BOOK Review

| June/July 1985

A British book, Stationary Engines for the Enthusiast, contains a wealth of information which travels with ease across the Atlantic, and can prove an asset to any American or Canadian collector.

David Edgington and Charles Hudson are the compilers and editors. David is editor of 'Stationary Engine' magazine, published in England and avidly read by 4,000 subscribers and friends. Charles has many years of experience with engines and motors.

Charles L. Cawood, in the foreword, pays tribute to the two for their accomplishments in the engine field, and says something about engine enthusiasts which is as true on this side of the ocean as on his'they are all as nutty as a fruitcake, including me, and they are some of the nicest people I have ever met'.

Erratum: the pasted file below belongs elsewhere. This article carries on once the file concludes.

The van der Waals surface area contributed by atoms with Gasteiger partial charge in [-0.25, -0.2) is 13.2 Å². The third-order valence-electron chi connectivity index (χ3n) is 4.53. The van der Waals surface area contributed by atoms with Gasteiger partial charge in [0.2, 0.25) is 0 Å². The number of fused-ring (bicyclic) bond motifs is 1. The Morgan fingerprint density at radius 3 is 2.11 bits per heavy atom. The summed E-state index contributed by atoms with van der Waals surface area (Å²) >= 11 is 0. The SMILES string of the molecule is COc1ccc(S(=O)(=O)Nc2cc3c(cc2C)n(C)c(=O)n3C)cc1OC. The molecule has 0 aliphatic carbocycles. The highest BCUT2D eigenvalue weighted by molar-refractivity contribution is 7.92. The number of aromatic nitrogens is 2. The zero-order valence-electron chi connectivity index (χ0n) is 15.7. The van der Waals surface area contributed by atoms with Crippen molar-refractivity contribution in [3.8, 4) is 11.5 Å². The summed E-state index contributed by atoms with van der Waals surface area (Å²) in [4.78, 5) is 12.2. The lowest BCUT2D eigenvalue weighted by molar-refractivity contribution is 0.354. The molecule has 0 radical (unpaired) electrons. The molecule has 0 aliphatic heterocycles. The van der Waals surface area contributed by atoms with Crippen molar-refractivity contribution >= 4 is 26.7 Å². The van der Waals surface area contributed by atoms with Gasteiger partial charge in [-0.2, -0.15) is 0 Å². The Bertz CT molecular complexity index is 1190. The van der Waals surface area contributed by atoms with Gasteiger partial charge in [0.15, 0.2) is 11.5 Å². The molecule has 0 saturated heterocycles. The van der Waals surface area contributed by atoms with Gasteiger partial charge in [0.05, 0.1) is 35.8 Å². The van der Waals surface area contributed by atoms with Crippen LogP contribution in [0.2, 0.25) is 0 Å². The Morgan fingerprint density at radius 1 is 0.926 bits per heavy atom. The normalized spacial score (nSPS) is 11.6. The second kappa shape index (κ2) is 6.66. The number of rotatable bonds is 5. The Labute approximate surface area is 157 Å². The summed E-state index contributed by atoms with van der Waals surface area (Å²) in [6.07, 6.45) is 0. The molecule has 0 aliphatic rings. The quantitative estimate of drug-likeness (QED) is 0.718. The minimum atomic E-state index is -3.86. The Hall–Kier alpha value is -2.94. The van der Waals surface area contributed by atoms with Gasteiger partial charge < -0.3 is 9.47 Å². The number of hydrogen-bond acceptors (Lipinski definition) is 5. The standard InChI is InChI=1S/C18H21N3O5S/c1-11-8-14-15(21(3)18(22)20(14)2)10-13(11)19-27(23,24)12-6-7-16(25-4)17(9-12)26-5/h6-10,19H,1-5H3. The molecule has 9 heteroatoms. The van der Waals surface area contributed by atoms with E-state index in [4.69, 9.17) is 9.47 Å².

Nobody else that we know of, within the many publications we see each year, has devoted an entire book to British stationary gas engines. There are quite a few books on tractors, and some treat stationary engines as part of the total picture, but none concentrates on these engines.

More than 200 photographs illustrate the book, and most show engines in their oldtime locations or service positions. Some of the engines are small; others are huge. Diagrams help present the facts in relation to history.

The book credits the Otto Silent engine for reversing the balance between steam and gas, and bringing an economical source of power to those who earlier could not afford to 'buy or run an expensive steam engine.'